The North West is in the state it is in because the office of the premier failed to provide administrative leadership where it mattered, Cabinet's inter-ministerial task team has told MPs.
The task team was in Parliament on Thursday to update MPs on progress in the North West following Cabinet's decision to officially place the province under administration a month ago.
The team, headed by Minister in the Presidency for Planning, Monitoring and Evaluation Nkosazana Dlamini-Zuma, painted a stark picture of some of the administrative shortfalls across all departments following its fact-finding visits.
In terms of section 100 of the Constitution, the first office that would need to be tackled was the office of the premier, formerly held by Supra Mahumapelo, who has since resigned, MPs heard.
"The findings there indicate that the office of the premier failed to provide administrative leadership to the entire province, and was not able to prevent conditions that resulted in the breakdown in essential services," Department of Planning, Monitoring and Evaluation director general Mpumi Mpofu told MPs.
"Why did we end up in this place? Possibly because this office did not do as much as it could to prevent the situation and their responsibility of oversight in this instance comes into question."
Mpofu explained that the ballooning of irregular expenditure from R8.6bn in 2013/14 to more than R15bn in 2017/18 was the "crux of the problem" in the embattled province.
Prior to 2013/14, when Thandi Modise was still premier, the annual average for irregular expenditure was R2.1bn.
Municipalities 'even worse'
A communication breakdown between Mahumapelo's office and the rest of the provincial entities was also one of the core factors in the collapse of the provincial health sector.
"They really admitted this themselves. The OTP (office of the premier) did not quite manage to communicate effectively, even with the unions, and in fact, the processes that led to the strike were due to inadequate communication.
"It was the absence of communication that led to the breakdown that we saw."
Mpofu also told MPs that the situation at municipal level was even worse than at various provincial departments and offices.
Not a single municipality in the province got a clean audit during the latest audit opinions by the Auditor-General for 2016/2017.
Twelve of the 22 municipalities are dysfunctional or "in financial distress", as highlighted by the Department of Cooperative Governance and Traditional Affairs (Cogta).
Many of them were also repeat offenders, having "either had section 139 [administration] applied to them before or audit disclaimers".
She told MPs that Cogta, with the help of National Treasury, was devising relief and revenue strategies to help the 12 councils restore governance and compliance.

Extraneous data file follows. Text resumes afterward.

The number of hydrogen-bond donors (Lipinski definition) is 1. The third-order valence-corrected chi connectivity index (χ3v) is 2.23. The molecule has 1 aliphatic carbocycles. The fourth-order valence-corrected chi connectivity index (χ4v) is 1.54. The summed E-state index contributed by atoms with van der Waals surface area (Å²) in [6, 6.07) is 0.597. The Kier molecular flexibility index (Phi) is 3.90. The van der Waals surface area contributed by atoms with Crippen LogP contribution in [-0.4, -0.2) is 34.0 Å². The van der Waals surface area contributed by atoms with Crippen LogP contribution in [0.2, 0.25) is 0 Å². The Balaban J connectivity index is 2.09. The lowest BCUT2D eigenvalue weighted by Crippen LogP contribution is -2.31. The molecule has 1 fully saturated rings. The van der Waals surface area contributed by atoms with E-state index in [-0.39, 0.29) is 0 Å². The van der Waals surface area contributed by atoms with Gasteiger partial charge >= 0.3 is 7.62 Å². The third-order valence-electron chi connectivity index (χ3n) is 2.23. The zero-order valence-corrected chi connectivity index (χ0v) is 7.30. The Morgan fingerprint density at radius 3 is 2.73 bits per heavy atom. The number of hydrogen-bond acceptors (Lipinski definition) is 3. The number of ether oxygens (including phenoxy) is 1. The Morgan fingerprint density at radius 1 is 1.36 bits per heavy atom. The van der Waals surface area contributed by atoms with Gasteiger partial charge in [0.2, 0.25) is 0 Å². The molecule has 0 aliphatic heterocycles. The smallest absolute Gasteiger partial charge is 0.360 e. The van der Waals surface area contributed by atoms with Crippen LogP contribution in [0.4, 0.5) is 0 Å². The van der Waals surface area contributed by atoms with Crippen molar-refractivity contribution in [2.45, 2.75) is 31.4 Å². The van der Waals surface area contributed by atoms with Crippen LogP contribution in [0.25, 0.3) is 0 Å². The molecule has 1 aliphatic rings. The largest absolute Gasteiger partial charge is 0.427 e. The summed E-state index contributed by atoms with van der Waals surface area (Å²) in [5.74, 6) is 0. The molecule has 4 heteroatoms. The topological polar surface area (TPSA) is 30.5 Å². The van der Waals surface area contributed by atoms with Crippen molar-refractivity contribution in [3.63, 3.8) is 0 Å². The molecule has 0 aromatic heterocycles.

MPs also heard that 72 schools had been closed since February 21 as a result of violent protests, with the most pressing cases in the Ratlou municipality.
There has been "no learning and teaching" at some of these schools.
The national Department of Health has been on the ground since the strike, she continued.
"A little more work has been done in the health sector simply because of the nature of the strike."
The task team found serious challenges around government structures, and absence of effective supply chain management and financial controls.
The national health department and National Treasury were assuming responsibility in strengthening supply chain management to combat corruption, and internal probes were at an advanced stage, she said.
Still to be done was a review of the organisational structure of the provincial health department, restoring services and bringing about general order.
The task team would also review historical audit committee reports.
Where to from here?
A memorandum of understanding will be signed by the premier's office and national government by June 15.
From there, a single coordinator will be appointed for "national intervention" on June 22.
Five administrators will also be appointed to facilitate, also on June 22.
There will also be discussions on monitoring and reporting timelines, both to Cabinet and then to Parliament.
With regards to the premier's office, the team will review all current delegations, from financials to procurement and human resources.
The team will also, as a matter of urgency, assess all the project management unit (PMU) contracts signed by the former premier. They will also review whether the system is even necessary going forward.
One such PMU contract signed was with AgriDelight, part of a project that reportedly resulted in former president Jacob Zuma receiving a "gift" of 24 cows and bulls, the Sunday Times reported.
The team is still waiting for documentation in that regard, and will go to court to receive the documents if necessary, Dlamini-Zuma added in response to a question.
On June 27, National Treasury, the Auditor-General's office and Deputy Finance Minister Mondli Gungubele will come before the ad hoc committee to update MPs on the fiscal position of the embattled province.
Acting premier Wendy Nelson and five MECs will also appear that week.